by Iyath Adam
Dhufun. It’s a noun and a verb. In the Maldives, dhufun can refer to both the act of chewing areca nuts after a meal or even the tray on which it is presented. Although the roots of dhufun did stem from India, us Maldivians have really made it our own.
Here, we break down to you all the types of dhufun commonly eaten by Maldivians. And when you think about it, there are quite a few!
The traditional or OG after-meal snack, dhufun consists of eating a mixture of roa foah (dried and thinly sliced areca nuts), bileh (betel leaves), green cardamoms, cloves and even sometimes cinnamon together. A special flavour powder called heera panna (from India) may also be added to enhance the taste.
Some people also eat dhufaa huni (slaked lime paste) with this, although this is less common now and only done by serious dhufuntherin (people who eat dhufun).
Although what makes dhufun is this particular mixture of spices and leaves, some people also prefer to just eat a piece of foah and be done with it!
Meeru foah (which literally translates to delicious areca nuts) is a mixture made by roasting and slightly caramelising foah with heera panna and liquid sugar. Sometimes, green cardamoms, cloves, cinnamon and dried pandan leaves (raanba faiy) are also added to enhance the flavour.
Also known as foni foah, hedhi foah, there are different types of meeru foah out there – some are sweeter, others more flavourful and drier – but as always, what’s best is entirely up to your preference!
Although not commonly made now, there is also a version of this called hanaakuri foah or hakuru foah made with a ground mixture of sugar, green cardamoms, cloves, and cinnamon. The roa foah is pan roasted with dried pandan leaves, then taken off the stove before mixing with the sugar powder to prevent the sugar from liquidising.
Meeru bileh or hedhi bileh is a variation of Indian paan made with betel leaves and mostly Indian ingredients.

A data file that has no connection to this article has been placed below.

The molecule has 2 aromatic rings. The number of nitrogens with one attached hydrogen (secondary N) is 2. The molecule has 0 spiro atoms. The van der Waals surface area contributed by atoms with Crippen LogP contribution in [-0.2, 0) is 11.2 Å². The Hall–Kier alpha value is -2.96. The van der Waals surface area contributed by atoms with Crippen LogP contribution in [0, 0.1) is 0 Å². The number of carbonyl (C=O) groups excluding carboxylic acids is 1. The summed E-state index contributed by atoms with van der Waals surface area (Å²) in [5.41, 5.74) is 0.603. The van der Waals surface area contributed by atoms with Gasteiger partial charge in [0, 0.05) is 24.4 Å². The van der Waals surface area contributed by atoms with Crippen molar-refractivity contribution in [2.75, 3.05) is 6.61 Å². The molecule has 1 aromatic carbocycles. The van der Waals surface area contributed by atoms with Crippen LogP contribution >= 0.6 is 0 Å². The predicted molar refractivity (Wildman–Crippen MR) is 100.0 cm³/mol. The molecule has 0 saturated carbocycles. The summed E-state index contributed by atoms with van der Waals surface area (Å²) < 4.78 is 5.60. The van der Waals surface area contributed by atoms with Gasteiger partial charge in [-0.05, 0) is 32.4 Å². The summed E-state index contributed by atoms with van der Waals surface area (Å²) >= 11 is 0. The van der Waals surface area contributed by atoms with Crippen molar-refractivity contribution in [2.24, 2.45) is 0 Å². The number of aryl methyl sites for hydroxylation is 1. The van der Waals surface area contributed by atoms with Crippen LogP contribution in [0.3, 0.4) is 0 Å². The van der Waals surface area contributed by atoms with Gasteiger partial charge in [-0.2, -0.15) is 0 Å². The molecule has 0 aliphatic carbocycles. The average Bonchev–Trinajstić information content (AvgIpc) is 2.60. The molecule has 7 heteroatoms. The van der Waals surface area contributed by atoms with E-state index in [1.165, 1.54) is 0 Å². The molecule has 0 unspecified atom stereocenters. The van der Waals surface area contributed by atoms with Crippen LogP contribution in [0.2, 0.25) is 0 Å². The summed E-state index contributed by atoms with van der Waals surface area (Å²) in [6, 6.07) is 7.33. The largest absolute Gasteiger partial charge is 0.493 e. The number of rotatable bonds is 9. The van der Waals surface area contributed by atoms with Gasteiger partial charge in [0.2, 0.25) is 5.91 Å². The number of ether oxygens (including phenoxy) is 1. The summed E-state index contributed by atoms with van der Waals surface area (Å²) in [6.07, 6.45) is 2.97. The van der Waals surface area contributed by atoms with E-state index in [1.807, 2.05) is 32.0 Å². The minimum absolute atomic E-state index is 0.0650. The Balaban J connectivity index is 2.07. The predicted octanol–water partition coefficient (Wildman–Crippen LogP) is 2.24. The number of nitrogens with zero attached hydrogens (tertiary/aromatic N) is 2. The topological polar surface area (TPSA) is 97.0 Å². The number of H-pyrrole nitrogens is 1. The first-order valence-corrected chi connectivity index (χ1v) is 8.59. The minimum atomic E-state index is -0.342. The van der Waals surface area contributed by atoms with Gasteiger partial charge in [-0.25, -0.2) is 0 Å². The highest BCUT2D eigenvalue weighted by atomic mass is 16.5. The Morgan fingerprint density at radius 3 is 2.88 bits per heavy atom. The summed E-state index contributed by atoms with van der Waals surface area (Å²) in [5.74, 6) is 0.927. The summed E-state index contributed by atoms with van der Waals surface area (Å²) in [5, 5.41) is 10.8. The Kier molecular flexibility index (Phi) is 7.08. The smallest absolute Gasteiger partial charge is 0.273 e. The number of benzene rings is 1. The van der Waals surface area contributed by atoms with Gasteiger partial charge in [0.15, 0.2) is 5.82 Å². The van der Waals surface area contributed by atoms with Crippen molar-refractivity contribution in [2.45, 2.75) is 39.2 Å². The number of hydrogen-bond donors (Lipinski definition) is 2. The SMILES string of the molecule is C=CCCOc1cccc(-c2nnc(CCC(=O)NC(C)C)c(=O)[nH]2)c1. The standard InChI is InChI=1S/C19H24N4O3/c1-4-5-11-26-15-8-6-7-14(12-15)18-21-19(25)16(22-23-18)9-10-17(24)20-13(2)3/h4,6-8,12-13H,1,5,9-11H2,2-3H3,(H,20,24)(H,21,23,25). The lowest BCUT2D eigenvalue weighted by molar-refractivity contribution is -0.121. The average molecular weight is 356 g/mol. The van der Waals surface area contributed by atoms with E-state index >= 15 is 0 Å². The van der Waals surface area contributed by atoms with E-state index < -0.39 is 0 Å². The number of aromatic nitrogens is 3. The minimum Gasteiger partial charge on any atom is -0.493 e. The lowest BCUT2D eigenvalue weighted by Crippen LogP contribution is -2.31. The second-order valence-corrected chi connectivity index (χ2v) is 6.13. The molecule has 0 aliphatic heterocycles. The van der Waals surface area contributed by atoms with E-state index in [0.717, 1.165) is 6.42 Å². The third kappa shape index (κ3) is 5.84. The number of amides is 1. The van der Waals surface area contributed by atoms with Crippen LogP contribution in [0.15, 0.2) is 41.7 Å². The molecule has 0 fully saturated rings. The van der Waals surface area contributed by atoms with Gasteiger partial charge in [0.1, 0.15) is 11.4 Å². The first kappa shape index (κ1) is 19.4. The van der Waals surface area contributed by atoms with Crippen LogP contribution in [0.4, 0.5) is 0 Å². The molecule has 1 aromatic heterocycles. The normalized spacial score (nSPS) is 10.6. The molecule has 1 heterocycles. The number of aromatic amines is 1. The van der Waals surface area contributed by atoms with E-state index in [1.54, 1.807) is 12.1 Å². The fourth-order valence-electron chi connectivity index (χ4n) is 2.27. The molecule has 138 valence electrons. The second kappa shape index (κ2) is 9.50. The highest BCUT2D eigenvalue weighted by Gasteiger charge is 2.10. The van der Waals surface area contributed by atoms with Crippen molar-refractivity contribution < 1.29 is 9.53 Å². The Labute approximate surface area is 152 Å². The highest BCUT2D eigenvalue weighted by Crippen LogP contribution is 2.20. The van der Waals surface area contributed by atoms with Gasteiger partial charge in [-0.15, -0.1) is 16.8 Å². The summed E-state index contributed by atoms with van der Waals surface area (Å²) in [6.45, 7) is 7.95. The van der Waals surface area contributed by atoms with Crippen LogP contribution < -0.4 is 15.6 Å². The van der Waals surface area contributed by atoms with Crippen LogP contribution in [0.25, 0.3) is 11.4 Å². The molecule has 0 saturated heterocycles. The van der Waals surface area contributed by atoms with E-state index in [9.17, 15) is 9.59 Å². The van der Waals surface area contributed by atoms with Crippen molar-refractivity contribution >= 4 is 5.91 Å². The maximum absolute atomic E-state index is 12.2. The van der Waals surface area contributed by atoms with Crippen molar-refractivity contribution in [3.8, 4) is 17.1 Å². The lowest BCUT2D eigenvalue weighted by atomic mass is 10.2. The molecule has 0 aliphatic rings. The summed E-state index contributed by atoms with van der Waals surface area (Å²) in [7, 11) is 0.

Most commonly, gulkand (rose petal jam) and some type of liquid sugar paste are spread on bileh and topped with candied fruit, coloured desiccated coconut, areca nuts and heera panna. When sold, the bileh is rolled and the areca nuts are usually given separately, and you can pick how much you would like to eat with each bite.
As of late, meeru bileh platters have become increasingly common with pages selling differently designed platters for weddings and parties as well.
Killi is a mixture made by pounding areca nuts, green cardamoms, cloves, and cinnamon together with betel leaves and white sugar. Heera panna may also be added to intensify the taste. The finished product resembles wet, coarse sand in dark reddish-brown colour, although sometimes the mixture may be finer as well.
Making killi is called killi thelhun and is commonly done by women. Recipes may vary from maker to maker, but good killi is always sweet, slightly moist, and full of flavour.
Jabulani is a mixture of dried and roasted coconut pieces and areca nuts, mixed with liquid sugar and red food colouring. The resulting mixture is a sticky, sweet treat, commonly sold in bite-sized pieces.
It is unclear exactly when jabulani was introduced, but it certainly picked pace around the time of 2010 FIFA World Cup, possibly after the name of the official match ball of the year, ‘Adidas Jabulani.’
Dhufi is a relatively new product and is especially made for those who refrain from eating areca nuts but still love to have a little dhufun after meals.
Similar to meeru foah, dhufi is made by lightly roasting whole green cardamoms, cloves, and pieces of cinnamon with heera panna or even sometimes liquid sugar. The absence of areca nuts makes for a sweeter, spicier, more refreshing taste.